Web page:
Your Guide to a Better Brew
Follow Louis: @lt_ingstagram
A morning cup of coffee is a daily ritual for many around the globe, with caffeine lovers customizing their daily fix to their liking. Some of these customizations may be familiar to you, such as different styles of espresso drinks or adding sugar and/or cream to brewed coffee. But did you know that there are actually a multitude of different ways to brew coffee itself? Each way has a unique set of advantages and disadvantages that are able to elevate the humble coffee bean to the beverage we all know and love. I hope you will join me on a brief tour of brewing methods, and you’ll consider trying a new one to shake up your routine.
The Slow and Steady: Cold Brew
If you are a BrewBike fan, you’ll certainly be familiar with this method. Cold Brew is made by steeping ground beans in room temperature or chilled water for an extended period of time. After the liquid is strained from the grounds, it is diluted with water or milk and served over ice. This is a method of coffee that is easy to customize with flavors, through additions like cocoa nibs, vanilla bean pods, cinnamon, or cardamom during the brewing process. Additionally, this is a method that requires little equipment, as all you need is a container and a way to prevent the grounds from ending up in the finished product. Be warned, this method does take a decent amount of foresight, as the beans are required to seep for at least 8-10 hours. However, the end product is well worth the wait. The resulting pH is lower due to the water not reaching the temperature required to liberate the acidic compounds within the bean. The resulting flavor is smoother and has less bitter notes than coffee brewed with hot water. This method is a summertime favorite and an example of slow and steady winning the race. If you’re looking for a streamlined way to get your fix at home, get one of BrewBikes’ at-home cold brew kits by looking here.
Pros: Smooth rich taste, little equipment, can be made ahead and highly customizable.
Cons: Takes a long time to brew.
Fun Fact: The first Cold Brew coffee is thought to have originated in Kyoto, Japan as early as the 1600s!
The Simple Solution: The French Press
The French Press presents an elegant and efficient way to brew hot coffee. A French Press consists of a plunger with a lid and filter that is fixed on-top of a pitcher base. Ground coffee is placed within the pitcher and mixed with hot water. The plunger is placed on top of the pitcher and then when the coffee is finished brewing, the plunger is slowly pressed down to the bottom of the pitcher. This is actually harder than it might sound! Make sure you plunge down in a smooth, controlled manner. If there is no resistance, the grounds are too coarse. Alternatively, if pushing the plunger requires an enormous amount of effort, the grind size is likely too fine. The result is a fresh, full-bodied cup of hot black coffee, ready in just a few minutes. This is a great method to make a pot of coffee for several people at once and is quite portable, as the coffee can be made anywhere with access to hot water. Additionally, this method does not use filters, making it a great choice for the eco-conscious. However, the lack of paper filters can result in gritty coffee if the plunging is not done correctly. Additionally, grind size is key in obtaining a good cup of coffee from this method, so it might require some trial and error.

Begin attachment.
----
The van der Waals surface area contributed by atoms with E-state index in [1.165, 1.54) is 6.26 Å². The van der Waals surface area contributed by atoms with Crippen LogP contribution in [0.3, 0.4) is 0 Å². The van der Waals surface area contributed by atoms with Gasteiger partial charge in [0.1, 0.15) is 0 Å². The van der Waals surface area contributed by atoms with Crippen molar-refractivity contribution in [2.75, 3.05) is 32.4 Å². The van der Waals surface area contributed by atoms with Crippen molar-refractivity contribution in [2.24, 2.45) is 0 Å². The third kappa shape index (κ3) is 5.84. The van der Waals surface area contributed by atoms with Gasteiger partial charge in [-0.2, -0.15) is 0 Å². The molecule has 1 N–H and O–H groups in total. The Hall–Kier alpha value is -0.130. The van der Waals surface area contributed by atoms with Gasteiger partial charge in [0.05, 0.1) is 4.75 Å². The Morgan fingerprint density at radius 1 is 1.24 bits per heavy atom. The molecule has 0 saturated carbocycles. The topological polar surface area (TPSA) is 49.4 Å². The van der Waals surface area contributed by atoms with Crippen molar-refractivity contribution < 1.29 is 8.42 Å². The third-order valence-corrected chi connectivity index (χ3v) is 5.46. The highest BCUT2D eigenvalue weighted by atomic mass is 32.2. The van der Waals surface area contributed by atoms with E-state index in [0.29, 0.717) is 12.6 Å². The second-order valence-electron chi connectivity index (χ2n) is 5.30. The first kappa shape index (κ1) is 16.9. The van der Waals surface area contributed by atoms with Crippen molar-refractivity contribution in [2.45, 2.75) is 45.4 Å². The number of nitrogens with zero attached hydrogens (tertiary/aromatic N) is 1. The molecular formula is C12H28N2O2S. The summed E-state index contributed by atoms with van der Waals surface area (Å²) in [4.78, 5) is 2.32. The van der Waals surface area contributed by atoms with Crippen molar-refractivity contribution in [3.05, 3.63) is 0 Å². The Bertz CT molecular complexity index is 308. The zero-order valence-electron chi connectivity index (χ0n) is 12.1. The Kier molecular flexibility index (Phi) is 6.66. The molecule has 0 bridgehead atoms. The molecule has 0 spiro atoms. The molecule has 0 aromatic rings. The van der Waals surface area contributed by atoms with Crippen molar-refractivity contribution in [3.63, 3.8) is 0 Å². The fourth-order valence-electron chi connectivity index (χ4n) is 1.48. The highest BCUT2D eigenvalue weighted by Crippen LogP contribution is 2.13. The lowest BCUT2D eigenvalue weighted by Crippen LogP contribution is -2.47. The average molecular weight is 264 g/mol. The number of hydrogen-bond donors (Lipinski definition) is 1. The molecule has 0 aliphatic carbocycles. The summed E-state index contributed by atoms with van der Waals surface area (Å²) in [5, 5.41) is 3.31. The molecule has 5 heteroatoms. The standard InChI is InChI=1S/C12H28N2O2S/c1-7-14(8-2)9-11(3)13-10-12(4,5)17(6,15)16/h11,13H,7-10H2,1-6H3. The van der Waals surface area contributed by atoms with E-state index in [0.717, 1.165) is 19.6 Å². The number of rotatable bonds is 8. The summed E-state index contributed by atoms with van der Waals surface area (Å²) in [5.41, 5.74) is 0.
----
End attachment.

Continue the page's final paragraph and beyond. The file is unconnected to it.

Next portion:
Pros: Requires little equipment, environmentally friendly, portable, great for bigger groups.
Cons: Grind size can be hard to adjust using ground coffee, slight learning curve.
Fun Fact: The man who first patented the French Press wasn’t even French, he was from Milan, Italy.
The Party Trick: Pour-Over
Pour-Over coffee ensures a cup of bright coffee and emphasizes subtle flavor notes from Single Origin blends that can get lost in other brewing methods. In this method, grounds are placed within a filter that is suspended over a mug or cup. A small amount of hot water is poured over the grounds to saturate them. After this, the grounds will expand and bubble. Don’t be alarmed, this is called blooming. During the roasting process, carbon dioxide forms within the beans and is released when exposed to heat. Allowing time for this gas to bubble off helps reduce sour or off-tasting notes within the cup and promotes the extraction of flavors. After the blooming period is over, water is slowly poured over the filter and allowed to trickle through the grounds. This method produces one cup of coffee per pour, making it one of the more labor-intensive ways to brew coffee. However, this allows for coffee to not go to waste if only one cup is desired. Additionally, this method has the potential to be a show-stopping way to impress your guests with your brewing know-how in the comfort of your own home.
Pros: Emphasize flavor notes, perfect for when only one cup is desired, looks impressive.
Cons: Labor intensive, requires some skill, produces a small amount of coffee.
Fun Fact: The Pour Over method was invented by a German housewife in 1908, after she tried filtering her husband’s coffee with a sheet of their son’s notebook paper.
Louis Ingram works as one of the Master Baristas at Northwestern University, where he is a rising senior doubling majoring in Psychology and Neuroscience with a concentration in Linguistics. When not perfecting his latte art, chatting up customers, or performing research, you can find him listening to true crime podcasts, baking, or hanging with his rather chubby cat, Pan. Follow him at @lt_ingstagram.
Pour Over: http://celetukkopi.blogspot.com/2016/07/jenis-jenis-penyeduhan-kopi-part-1.html